He was single and was a resident of Rochester.
Chief Warrant Officer 4 Christian Koch
Chief Warrant Officer 4 Christian Koch (COKE) was a 20-year veteran of the New York Army National Guard. He initially served as an infantryman in A Company of the 2nd Battalion, 108th Infantry.
He became a helicopter pilot in 2006, flying from the Army Aviation Support Facility at Rochester International Airport. He was 39 years old.
Koch was a veteran of the war in Afghanistan and the war in Iraq. He deployed to Afghanistan in 2012- 2013 and served in Iraq in 2008-2009. He served as part of Operation Noble Eagle, the National Guard security mission in the United States after the Sept. 11, 2001 attacks in 2004.
His hard work and drive lead him to becoming the Senior Instructor Pilot for the unit. His motivation and infectious personality made him a great Soldier, Leader and Father, according to unit members.
He was an experienced helicopter pilot who served as a senior instructor pilot and instrument flight instructor. In civilian life he worked as a civilian pilot for the New York State Police.
Koch was rated to fly the UH-60 Black Hawk A and L models, as well as the CH-47 Chinook. He had 2,350 flying hours.
His awards include the Air Medal, the Army Achievement Medal, the Army Good Conduct Medal, the National Defense Service Medal, the Afghanistan Campaign Medal, the Iraq Campaign Medal, the Army Forces Service Medal, the Meritorious Unit Citation, the Non-Commissioned Officer Professional Development Ribbon, the Overseas Service Ribbon, the Army Reserve Overseas Training ribbon, the Army Parachutist Badge, the Senior Army Aviator Badge, the Air Assault Badge, the Global War on Terrorism Expeditionary Medal, and the Global War on Terrorism Service Medal.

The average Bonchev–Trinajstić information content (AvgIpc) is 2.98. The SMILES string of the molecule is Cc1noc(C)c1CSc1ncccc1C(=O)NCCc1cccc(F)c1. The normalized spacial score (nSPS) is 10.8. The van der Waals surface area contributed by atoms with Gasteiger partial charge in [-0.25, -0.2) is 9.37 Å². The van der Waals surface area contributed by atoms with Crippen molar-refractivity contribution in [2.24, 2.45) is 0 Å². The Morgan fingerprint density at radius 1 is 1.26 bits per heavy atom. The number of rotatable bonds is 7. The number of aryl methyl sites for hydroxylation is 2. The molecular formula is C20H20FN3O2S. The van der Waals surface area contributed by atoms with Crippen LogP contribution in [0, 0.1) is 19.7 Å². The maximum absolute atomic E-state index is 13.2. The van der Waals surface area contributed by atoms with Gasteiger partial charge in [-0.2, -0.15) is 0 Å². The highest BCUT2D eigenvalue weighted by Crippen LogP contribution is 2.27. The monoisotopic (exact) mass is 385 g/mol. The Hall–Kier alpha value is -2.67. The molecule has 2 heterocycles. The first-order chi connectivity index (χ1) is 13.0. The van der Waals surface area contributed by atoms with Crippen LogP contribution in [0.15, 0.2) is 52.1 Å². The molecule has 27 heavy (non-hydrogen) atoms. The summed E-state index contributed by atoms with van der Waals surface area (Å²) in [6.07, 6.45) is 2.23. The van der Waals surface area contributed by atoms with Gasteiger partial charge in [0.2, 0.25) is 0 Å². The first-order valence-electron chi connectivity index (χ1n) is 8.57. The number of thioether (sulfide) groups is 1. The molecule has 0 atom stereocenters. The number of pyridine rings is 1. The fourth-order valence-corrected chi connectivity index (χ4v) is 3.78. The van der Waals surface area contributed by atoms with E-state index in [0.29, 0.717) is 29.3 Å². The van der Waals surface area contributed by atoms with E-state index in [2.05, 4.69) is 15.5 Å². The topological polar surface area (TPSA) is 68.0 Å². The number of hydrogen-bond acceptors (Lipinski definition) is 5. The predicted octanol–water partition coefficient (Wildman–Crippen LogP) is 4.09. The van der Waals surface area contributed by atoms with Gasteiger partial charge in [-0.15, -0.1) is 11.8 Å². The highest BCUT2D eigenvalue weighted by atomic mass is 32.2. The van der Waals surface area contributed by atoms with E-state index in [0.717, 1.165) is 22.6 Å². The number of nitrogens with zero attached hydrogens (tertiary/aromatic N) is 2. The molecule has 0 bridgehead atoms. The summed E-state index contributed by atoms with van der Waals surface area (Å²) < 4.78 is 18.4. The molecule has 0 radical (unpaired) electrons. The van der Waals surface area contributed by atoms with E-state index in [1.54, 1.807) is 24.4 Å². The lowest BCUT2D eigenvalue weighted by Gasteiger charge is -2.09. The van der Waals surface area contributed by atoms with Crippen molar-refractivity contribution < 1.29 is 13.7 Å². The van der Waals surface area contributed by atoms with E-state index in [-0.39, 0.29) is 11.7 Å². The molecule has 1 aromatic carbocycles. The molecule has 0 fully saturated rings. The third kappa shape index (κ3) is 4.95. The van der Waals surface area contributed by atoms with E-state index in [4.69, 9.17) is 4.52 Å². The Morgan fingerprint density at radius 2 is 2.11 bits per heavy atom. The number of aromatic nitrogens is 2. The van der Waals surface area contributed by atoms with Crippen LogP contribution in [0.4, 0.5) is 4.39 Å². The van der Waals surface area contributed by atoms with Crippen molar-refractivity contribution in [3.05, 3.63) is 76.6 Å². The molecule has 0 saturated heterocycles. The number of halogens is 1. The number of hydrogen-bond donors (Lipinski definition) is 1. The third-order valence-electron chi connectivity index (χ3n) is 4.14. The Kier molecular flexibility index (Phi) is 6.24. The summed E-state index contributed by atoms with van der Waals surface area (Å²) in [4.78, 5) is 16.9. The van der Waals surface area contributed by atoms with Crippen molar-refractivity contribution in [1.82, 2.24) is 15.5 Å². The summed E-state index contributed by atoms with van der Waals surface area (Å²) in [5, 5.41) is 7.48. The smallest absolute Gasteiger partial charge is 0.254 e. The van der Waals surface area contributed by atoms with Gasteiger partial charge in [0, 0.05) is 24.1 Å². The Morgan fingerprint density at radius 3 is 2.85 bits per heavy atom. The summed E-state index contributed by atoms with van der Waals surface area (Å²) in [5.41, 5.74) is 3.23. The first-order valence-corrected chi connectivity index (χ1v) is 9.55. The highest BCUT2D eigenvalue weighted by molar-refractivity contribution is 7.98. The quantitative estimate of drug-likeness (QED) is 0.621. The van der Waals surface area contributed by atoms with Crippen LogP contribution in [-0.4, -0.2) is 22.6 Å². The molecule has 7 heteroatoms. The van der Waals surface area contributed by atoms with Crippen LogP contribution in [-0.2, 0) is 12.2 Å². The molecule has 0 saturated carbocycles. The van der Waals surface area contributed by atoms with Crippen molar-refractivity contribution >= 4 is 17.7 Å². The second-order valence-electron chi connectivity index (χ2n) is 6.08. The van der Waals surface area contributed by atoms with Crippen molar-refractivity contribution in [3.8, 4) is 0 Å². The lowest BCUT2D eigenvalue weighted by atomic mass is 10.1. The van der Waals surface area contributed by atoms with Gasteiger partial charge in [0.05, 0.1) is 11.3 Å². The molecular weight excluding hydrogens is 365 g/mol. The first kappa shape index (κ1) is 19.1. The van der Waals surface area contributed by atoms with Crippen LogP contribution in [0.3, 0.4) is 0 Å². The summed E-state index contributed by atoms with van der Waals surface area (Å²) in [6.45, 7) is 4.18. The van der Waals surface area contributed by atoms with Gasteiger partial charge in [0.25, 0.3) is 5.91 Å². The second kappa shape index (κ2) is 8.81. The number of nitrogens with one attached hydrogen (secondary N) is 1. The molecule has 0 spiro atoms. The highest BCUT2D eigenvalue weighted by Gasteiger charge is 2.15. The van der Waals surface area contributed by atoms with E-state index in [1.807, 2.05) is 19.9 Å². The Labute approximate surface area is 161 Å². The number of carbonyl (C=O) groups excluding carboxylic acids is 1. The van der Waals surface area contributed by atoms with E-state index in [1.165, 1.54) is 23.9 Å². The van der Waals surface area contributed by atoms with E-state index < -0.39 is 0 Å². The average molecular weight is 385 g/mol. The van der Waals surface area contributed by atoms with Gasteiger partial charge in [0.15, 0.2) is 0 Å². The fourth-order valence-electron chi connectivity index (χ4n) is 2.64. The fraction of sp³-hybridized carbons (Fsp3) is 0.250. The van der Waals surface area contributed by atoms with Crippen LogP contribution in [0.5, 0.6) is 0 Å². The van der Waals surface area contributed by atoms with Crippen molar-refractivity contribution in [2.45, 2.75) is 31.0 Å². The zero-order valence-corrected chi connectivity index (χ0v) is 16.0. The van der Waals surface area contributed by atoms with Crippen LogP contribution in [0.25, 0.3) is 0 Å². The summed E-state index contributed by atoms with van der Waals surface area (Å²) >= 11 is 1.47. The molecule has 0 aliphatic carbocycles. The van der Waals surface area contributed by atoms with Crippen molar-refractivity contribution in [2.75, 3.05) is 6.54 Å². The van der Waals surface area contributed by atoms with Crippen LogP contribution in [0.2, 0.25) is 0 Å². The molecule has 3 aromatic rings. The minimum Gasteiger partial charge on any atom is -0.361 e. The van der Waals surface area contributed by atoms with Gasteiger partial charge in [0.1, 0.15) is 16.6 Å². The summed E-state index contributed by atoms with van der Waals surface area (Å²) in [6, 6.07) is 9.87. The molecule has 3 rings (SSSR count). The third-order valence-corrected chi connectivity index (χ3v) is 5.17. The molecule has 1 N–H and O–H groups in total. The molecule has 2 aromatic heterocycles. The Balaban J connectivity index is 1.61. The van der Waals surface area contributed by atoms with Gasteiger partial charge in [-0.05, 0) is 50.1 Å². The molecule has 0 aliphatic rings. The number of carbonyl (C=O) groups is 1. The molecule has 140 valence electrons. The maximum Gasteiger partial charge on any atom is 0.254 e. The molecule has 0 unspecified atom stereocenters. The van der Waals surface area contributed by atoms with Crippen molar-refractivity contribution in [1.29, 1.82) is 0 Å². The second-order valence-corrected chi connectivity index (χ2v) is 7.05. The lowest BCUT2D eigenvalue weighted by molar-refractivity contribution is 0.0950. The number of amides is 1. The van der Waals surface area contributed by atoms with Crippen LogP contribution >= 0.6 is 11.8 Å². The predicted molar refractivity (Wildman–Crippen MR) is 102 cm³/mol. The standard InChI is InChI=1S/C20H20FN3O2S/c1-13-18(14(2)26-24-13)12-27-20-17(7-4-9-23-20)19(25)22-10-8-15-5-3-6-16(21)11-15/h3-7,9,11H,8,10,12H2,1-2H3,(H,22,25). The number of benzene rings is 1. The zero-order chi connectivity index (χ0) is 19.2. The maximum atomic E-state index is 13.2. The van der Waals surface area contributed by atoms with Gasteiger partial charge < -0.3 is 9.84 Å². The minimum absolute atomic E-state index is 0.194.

He held a Bachelor’s degree in mathematics from SUNY Brockport.
He was a resident of Honeoye Falls and is married to Teressa DaGama.
Chief Warrant Officer Two Daniel Prial
Chief Warrant Officer 2 Daniel Prial had served in the Army since 2012 after earning a commission at the United States Military Academy at West Point.
He served as a medical evacuation platoon leader with the 82nd Airborne Division’s 82nd Combat Aviation Brigade.
He deployed to Afghanistan in 2014 and 2015 with the 82nd Airborne Division and served as an instructor pilot for students at the Fort Rucker, Alabama, where the Army trains helicopter pilots.
Prial was 30 years old.
He attained the rank of captain before accepting an appointment as a warrant officer in the New York Army National Guard so he could continue to fly. He was working as a federal technician at the Army Aviation Support Facility at the Rochester International Airport.
A National Guard technician is a federal employee who must also serve in the National Guard as a condition of employment.
He was rated to fly the UH-60 Black Hawk helicopter and had 670 flying hours.
His awards include the Air Medal, the Army Commendation Medal, the Army Achievement Medal, the National Defense Service Medal, the NATO Medal, the Global War on Terrorism Service Medal, the Afghan Campaign Medal and the Army Aviator Badge.
Prial was extremely humble and family centric. He had an ability to fit in quickly and make an immediate impact on new groups, according to Soldiers in his unit.
He was single and lived in Rochester.